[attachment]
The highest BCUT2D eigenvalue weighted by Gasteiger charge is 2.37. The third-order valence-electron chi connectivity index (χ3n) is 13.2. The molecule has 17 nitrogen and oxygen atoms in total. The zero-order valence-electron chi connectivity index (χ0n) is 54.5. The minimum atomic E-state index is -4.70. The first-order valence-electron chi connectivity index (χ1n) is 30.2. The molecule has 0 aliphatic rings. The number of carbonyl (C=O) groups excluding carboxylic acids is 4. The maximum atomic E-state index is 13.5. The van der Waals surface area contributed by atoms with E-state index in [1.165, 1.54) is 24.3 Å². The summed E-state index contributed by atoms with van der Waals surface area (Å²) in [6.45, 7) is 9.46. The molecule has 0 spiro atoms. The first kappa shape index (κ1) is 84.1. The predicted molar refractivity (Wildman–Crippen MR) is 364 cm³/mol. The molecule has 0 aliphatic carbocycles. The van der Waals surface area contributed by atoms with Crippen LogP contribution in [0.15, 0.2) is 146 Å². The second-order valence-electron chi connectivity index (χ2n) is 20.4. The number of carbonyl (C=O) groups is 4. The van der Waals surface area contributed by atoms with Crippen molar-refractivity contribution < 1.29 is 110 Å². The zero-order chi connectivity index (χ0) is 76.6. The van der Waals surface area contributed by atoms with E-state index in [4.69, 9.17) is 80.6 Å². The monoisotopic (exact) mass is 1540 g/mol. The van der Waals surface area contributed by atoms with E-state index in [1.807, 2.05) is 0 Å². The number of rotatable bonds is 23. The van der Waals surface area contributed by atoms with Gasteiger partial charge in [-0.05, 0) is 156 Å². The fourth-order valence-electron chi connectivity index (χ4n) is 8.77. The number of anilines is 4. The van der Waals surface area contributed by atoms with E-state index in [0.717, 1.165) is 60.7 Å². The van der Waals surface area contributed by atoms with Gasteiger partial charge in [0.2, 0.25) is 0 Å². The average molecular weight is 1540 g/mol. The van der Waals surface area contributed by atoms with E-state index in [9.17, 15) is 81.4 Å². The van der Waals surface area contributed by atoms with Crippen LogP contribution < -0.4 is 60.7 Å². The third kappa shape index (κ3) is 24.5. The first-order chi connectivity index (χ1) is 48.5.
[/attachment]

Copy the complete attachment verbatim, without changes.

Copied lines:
The highest BCUT2D eigenvalue weighted by Gasteiger charge is 2.37. The third-order valence-electron chi connectivity index (χ3n) is 13.2. The molecule has 17 nitrogen and oxygen atoms in total. The zero-order valence-electron chi connectivity index (χ0n) is 54.5. The minimum atomic E-state index is -4.70. The first-order valence-electron chi connectivity index (χ1n) is 30.2. The molecule has 0 aliphatic rings. The number of carbonyl (C=O) groups excluding carboxylic acids is 4. The maximum atomic E-state index is 13.5. The van der Waals surface area contributed by atoms with E-state index in [1.165, 1.54) is 24.3 Å². The summed E-state index contributed by atoms with van der Waals surface area (Å²) in [6.45, 7) is 9.46. The molecule has 0 spiro atoms. The first kappa shape index (κ1) is 84.1. The predicted molar refractivity (Wildman–Crippen MR) is 364 cm³/mol. The molecule has 0 aliphatic carbocycles. The van der Waals surface area contributed by atoms with Crippen LogP contribution in [0.15, 0.2) is 146 Å². The second-order valence-electron chi connectivity index (χ2n) is 20.4. The number of carbonyl (C=O) groups is 4. The van der Waals surface area contributed by atoms with Crippen molar-refractivity contribution < 1.29 is 110 Å². The zero-order chi connectivity index (χ0) is 76.6. The van der Waals surface area contributed by atoms with E-state index in [4.69, 9.17) is 80.6 Å². The monoisotopic (exact) mass is 1540 g/mol. The van der Waals surface area contributed by atoms with E-state index in [1.807, 2.05) is 0 Å². The number of rotatable bonds is 23. The van der Waals surface area contributed by atoms with Gasteiger partial charge in [-0.05, 0) is 156 Å². The fourth-order valence-electron chi connectivity index (χ4n) is 8.77. The number of anilines is 4. The van der Waals surface area contributed by atoms with E-state index in [0.717, 1.165) is 60.7 Å². The van der Waals surface area contributed by atoms with Gasteiger partial charge in [0.2, 0.25) is 0 Å². The average molecular weight is 1540 g/mol. The van der Waals surface area contributed by atoms with E-state index in [9.17, 15) is 81.4 Å². The van der Waals surface area contributed by atoms with Crippen LogP contribution < -0.4 is 60.7 Å². The third kappa shape index (κ3) is 24.5. The first-order chi connectivity index (χ1) is 48.5.